// The Vue instance
new Vue({
// Element to attach the app
// on the DOM
el: '#myapp',
// Bindable data
data: {
message: 'Hello World! Welcome to Ma-No',

The instance is coded by passing information about the app into an object and where it should be loaded. The el property explicitly states which element to mount on and the value is the ID of the element prefixed with a hash (#).

The data to be linked to the view is clearly stated with the data property, which also has a value object that can be accessed through the template.

Back to our HTML, using what is called reactive binding, we can display the data:

<div id="myapp">
<p>{{ message }}</p>

Two things that are worth mentioning are :

  • Where we mount the application (the ID of our DIV)
  • The double curly braces are used to bind the data to the template.

We bind the message value specified during configuration in the data object. It's really simple to get started and we already have a working app:


We've already seen a clear example of binding data to view, however in a real application there's more to it. Let's start drilling it further and see what Vue can do for us:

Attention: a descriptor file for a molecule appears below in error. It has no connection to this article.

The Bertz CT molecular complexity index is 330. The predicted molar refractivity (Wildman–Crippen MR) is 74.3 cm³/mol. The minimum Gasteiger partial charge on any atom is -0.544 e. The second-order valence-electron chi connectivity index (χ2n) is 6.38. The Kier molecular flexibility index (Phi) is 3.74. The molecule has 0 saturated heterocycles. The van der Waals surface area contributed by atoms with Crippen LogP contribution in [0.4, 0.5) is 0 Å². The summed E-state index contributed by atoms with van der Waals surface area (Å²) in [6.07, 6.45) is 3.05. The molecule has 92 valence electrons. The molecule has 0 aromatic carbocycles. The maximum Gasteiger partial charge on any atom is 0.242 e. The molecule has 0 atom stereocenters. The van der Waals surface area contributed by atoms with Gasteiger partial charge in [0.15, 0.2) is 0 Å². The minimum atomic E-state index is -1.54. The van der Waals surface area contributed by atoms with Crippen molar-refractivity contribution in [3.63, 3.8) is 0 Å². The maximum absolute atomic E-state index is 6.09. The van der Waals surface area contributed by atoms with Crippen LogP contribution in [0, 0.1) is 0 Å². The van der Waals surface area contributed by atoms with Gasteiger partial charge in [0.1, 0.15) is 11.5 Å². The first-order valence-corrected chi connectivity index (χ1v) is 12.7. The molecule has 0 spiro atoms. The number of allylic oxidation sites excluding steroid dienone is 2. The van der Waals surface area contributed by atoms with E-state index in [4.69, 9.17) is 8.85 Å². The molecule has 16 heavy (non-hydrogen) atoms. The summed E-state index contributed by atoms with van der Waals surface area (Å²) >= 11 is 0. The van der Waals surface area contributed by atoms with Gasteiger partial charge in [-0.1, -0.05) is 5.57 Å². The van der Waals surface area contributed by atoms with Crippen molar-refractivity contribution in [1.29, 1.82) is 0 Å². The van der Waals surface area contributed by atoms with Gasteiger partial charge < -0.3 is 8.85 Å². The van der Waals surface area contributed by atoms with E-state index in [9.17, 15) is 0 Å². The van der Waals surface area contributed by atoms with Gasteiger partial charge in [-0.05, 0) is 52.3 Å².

The Conditions

The ability to bind data to view before a decision is a very useful feature in JS frameworks. Only if a value resolves to true can we tell Vue to make a binding. Let's start to look how:

new Vue({
el: '#myapp',
data: {
message: 'Hello World! Welcome to Ma-No',
//We check if a user is a new User or not
newUser: true

We just added additional data to check whether or not the user is new. If the user has just entered, he / she will not be a new User. Use the flag to display various messages to users of Ma-No:

<div id="myapp">
<!-- Display new user-->
<h2 v-if="newUser">{{ message }}</h2>
<!-- Display old user -->
<h2 v-else="newUser">Welcome back! Choose a tutor</h2>

v - if and v - else are liable for displaying data. If the value being examined (which is newUser) resolves to be true, the v - if directive template wins, if false, v - else wins.